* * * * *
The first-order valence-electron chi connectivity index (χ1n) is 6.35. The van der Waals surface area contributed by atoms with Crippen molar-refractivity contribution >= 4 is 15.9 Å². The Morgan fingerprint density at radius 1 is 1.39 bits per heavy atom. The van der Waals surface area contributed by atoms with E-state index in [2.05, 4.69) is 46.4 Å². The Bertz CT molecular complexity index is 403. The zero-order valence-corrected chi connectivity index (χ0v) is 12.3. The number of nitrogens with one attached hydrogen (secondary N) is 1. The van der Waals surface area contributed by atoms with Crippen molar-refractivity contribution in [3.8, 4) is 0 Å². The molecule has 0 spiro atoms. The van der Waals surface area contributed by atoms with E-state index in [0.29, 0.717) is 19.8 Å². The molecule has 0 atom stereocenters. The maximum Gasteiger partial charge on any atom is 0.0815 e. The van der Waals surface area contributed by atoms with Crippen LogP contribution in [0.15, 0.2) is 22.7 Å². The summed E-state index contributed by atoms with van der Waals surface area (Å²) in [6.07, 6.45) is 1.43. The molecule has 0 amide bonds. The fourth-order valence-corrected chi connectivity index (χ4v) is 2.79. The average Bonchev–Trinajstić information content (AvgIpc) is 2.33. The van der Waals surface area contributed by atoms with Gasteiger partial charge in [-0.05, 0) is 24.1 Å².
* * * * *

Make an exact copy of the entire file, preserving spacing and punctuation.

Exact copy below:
The first-order valence-electron chi connectivity index (χ1n) is 6.35. The van der Waals surface area contributed by atoms with Crippen molar-refractivity contribution >= 4 is 15.9 Å². The Morgan fingerprint density at radius 1 is 1.39 bits per heavy atom. The van der Waals surface area contributed by atoms with E-state index in [2.05, 4.69) is 46.4 Å². The Bertz CT molecular complexity index is 403. The zero-order valence-corrected chi connectivity index (χ0v) is 12.3. The number of nitrogens with one attached hydrogen (secondary N) is 1. The van der Waals surface area contributed by atoms with Crippen molar-refractivity contribution in [3.8, 4) is 0 Å². The molecule has 0 spiro atoms. The van der Waals surface area contributed by atoms with E-state index in [0.29, 0.717) is 19.8 Å². The molecule has 0 atom stereocenters. The maximum Gasteiger partial charge on any atom is 0.0815 e. The van der Waals surface area contributed by atoms with Crippen LogP contribution in [0.15, 0.2) is 22.7 Å². The summed E-state index contributed by atoms with van der Waals surface area (Å²) in [6.07, 6.45) is 1.43. The molecule has 0 amide bonds. The fourth-order valence-corrected chi connectivity index (χ4v) is 2.79. The average Bonchev–Trinajstić information content (AvgIpc) is 2.33. The van der Waals surface area contributed by atoms with Gasteiger partial charge in [-0.05, 0) is 24.1 Å².